Landlocked Uganda has announced it will build a major pipeline to export its oil through Tanzania.
Uganda had planned to send the pipeline through Kenya, which wanted a joint facility for oil from its own fields that are under development.
The pipeline will now be routed further south, with concerns about possible attacks by Somalia's al-Shabab Islamists said to be a factor.
The group has attacked targets close to where the pipeline would have passed.
Uganda announced its decision in Kampala at a summit of the East African Community bloc, which groups Uganda, Kenya, Tanzania, Burundi, Rwanda and South Sudan.
The 1,400km (800 miles) pipeline will connect Uganda's western region near Hoima, where big oil reserves have been discovered, with Tanzania's port of Tanga.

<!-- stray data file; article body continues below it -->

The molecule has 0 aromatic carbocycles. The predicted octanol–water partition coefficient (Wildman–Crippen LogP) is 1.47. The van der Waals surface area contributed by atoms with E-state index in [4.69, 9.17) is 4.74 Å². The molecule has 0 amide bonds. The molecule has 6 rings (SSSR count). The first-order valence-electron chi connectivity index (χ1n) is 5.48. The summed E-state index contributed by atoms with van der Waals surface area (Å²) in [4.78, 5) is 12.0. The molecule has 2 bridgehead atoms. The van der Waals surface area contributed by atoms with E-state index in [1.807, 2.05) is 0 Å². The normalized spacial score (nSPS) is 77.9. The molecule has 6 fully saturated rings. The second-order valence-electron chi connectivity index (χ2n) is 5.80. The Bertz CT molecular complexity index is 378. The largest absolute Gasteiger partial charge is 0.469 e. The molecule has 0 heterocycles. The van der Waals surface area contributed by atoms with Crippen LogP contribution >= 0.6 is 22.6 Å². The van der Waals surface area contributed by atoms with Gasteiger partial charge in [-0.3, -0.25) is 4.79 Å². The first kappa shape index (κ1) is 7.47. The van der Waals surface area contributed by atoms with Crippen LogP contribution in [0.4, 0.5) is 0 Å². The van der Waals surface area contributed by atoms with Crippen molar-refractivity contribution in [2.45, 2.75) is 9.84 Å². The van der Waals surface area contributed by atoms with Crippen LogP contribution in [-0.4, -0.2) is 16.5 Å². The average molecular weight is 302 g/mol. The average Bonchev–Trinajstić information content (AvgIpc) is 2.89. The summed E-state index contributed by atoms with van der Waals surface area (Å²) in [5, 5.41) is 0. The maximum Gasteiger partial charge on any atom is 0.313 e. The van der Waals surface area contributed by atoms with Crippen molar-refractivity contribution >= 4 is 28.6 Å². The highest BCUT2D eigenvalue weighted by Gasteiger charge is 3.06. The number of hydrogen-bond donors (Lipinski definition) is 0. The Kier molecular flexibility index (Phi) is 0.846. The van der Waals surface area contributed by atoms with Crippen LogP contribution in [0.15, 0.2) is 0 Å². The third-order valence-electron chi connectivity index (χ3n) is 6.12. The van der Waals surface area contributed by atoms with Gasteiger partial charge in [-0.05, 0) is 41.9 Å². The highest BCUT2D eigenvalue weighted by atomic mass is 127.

The project is expected to cost about $4bn (£2.8bn) and create 15,000 jobs.
The discovered oil reserves in Uganda are estimated at some 6.5bn barrels, and the country expects to start production in 2018.
France's Total, China's CNOOC and the Anglo-Irish company Tullow hold most of the licences.
Kenya, which has also struck oil, had wanted the pipeline to pass through its territory.
Uganda had initially signed such a deal, but Total later questioned the plan over security concerns, the BBC's Catherine Byaruhanga in Kampala reports.
Ugandan Foreign Minister Sam Kutesa said on Saturday that the cost was also a factor in choosing the project.
"We considered Tanga oil pipeline route based on a number of aspects - among them it is the least cost," he told the AFP news agency.
Reports also suggest that Uganda backed the Tanzanian route because the country's port of Tanga is already fully operational, while Kenya's Lamu port is still being built.
When completed, it will be East Africa's first major oil pipeline.
Meanwhile, Kenya said it would build its own pipeline from Lokichar, in the north-east, to Lamu.